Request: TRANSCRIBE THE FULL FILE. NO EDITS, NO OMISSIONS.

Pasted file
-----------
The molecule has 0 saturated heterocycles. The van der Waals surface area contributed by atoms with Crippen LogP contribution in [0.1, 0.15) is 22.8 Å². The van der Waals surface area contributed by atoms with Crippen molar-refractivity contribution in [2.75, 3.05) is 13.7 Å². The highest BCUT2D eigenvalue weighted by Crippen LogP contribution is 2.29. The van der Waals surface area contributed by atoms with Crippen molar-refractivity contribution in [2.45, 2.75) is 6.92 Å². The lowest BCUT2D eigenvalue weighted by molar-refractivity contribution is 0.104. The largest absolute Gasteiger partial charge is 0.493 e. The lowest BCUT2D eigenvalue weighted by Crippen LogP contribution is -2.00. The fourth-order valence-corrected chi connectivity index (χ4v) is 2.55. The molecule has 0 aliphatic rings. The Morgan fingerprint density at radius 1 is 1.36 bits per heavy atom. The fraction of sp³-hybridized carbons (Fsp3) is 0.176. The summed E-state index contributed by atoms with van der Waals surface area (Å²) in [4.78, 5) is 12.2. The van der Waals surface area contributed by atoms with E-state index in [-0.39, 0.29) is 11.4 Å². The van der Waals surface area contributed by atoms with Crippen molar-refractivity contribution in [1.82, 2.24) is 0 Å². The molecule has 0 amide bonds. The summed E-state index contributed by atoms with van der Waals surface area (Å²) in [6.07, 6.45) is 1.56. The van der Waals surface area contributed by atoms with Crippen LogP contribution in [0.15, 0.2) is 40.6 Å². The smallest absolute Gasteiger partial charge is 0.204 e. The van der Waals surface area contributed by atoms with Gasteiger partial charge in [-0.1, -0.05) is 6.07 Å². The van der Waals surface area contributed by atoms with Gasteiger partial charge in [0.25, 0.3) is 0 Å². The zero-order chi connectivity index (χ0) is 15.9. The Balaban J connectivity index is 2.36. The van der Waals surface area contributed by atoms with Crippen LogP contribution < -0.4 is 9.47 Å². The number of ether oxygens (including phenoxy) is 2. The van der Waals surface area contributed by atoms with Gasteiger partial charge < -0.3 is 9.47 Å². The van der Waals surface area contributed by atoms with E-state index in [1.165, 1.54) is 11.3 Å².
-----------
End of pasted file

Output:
The molecule has 0 saturated heterocycles. The van der Waals surface area contributed by atoms with Crippen LogP contribution in [0.1, 0.15) is 22.8 Å². The van der Waals surface area contributed by atoms with Crippen molar-refractivity contribution in [2.75, 3.05) is 13.7 Å². The highest BCUT2D eigenvalue weighted by Crippen LogP contribution is 2.29. The van der Waals surface area contributed by atoms with Crippen molar-refractivity contribution in [2.45, 2.75) is 6.92 Å². The lowest BCUT2D eigenvalue weighted by molar-refractivity contribution is 0.104. The largest absolute Gasteiger partial charge is 0.493 e. The lowest BCUT2D eigenvalue weighted by Crippen LogP contribution is -2.00. The fourth-order valence-corrected chi connectivity index (χ4v) is 2.55. The molecule has 0 aliphatic rings. The Morgan fingerprint density at radius 1 is 1.36 bits per heavy atom. The fraction of sp³-hybridized carbons (Fsp3) is 0.176. The summed E-state index contributed by atoms with van der Waals surface area (Å²) in [4.78, 5) is 12.2. The van der Waals surface area contributed by atoms with E-state index in [-0.39, 0.29) is 11.4 Å². The van der Waals surface area contributed by atoms with Crippen molar-refractivity contribution in [1.82, 2.24) is 0 Å². The molecule has 0 amide bonds. The summed E-state index contributed by atoms with van der Waals surface area (Å²) in [6.07, 6.45) is 1.56. The van der Waals surface area contributed by atoms with Crippen LogP contribution in [0.15, 0.2) is 40.6 Å². The smallest absolute Gasteiger partial charge is 0.204 e. The van der Waals surface area contributed by atoms with Gasteiger partial charge in [-0.1, -0.05) is 6.07 Å². The van der Waals surface area contributed by atoms with Gasteiger partial charge in [0.25, 0.3) is 0 Å². The zero-order chi connectivity index (χ0) is 15.9. The Balaban J connectivity index is 2.36. The van der Waals surface area contributed by atoms with Crippen LogP contribution < -0.4 is 9.47 Å². The number of ether oxygens (including phenoxy) is 2. The van der Waals surface area contributed by atoms with Gasteiger partial charge < -0.3 is 9.47 Å². The van der Waals surface area contributed by atoms with E-state index in [1.165, 1.54) is 11.3 Å².